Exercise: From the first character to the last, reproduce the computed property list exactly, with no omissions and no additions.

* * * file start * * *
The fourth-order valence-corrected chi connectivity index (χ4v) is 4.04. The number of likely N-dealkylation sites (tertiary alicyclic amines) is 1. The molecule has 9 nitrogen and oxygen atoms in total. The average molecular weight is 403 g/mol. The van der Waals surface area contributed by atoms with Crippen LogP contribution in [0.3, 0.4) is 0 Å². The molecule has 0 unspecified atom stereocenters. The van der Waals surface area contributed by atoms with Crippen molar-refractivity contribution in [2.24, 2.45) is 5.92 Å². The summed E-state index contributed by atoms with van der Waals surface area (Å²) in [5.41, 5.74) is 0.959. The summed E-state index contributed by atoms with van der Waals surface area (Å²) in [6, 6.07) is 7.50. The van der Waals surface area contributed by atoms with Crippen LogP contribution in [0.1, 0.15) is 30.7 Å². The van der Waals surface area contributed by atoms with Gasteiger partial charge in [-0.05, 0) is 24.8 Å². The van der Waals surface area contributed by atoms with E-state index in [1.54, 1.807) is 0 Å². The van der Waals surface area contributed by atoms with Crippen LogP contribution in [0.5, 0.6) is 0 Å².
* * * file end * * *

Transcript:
The fourth-order valence-corrected chi connectivity index (χ4v) is 4.04. The number of likely N-dealkylation sites (tertiary alicyclic amines) is 1. The molecule has 9 nitrogen and oxygen atoms in total. The average molecular weight is 403 g/mol. The van der Waals surface area contributed by atoms with Crippen LogP contribution in [0.3, 0.4) is 0 Å². The molecule has 0 unspecified atom stereocenters. The van der Waals surface area contributed by atoms with Crippen molar-refractivity contribution in [2.24, 2.45) is 5.92 Å². The summed E-state index contributed by atoms with van der Waals surface area (Å²) in [5.41, 5.74) is 0.959. The summed E-state index contributed by atoms with van der Waals surface area (Å²) in [6, 6.07) is 7.50. The van der Waals surface area contributed by atoms with Crippen LogP contribution in [0.1, 0.15) is 30.7 Å². The van der Waals surface area contributed by atoms with Gasteiger partial charge in [-0.05, 0) is 24.8 Å². The van der Waals surface area contributed by atoms with E-state index in [1.54, 1.807) is 0 Å². The van der Waals surface area contributed by atoms with Crippen LogP contribution in [0.5, 0.6) is 0 Å².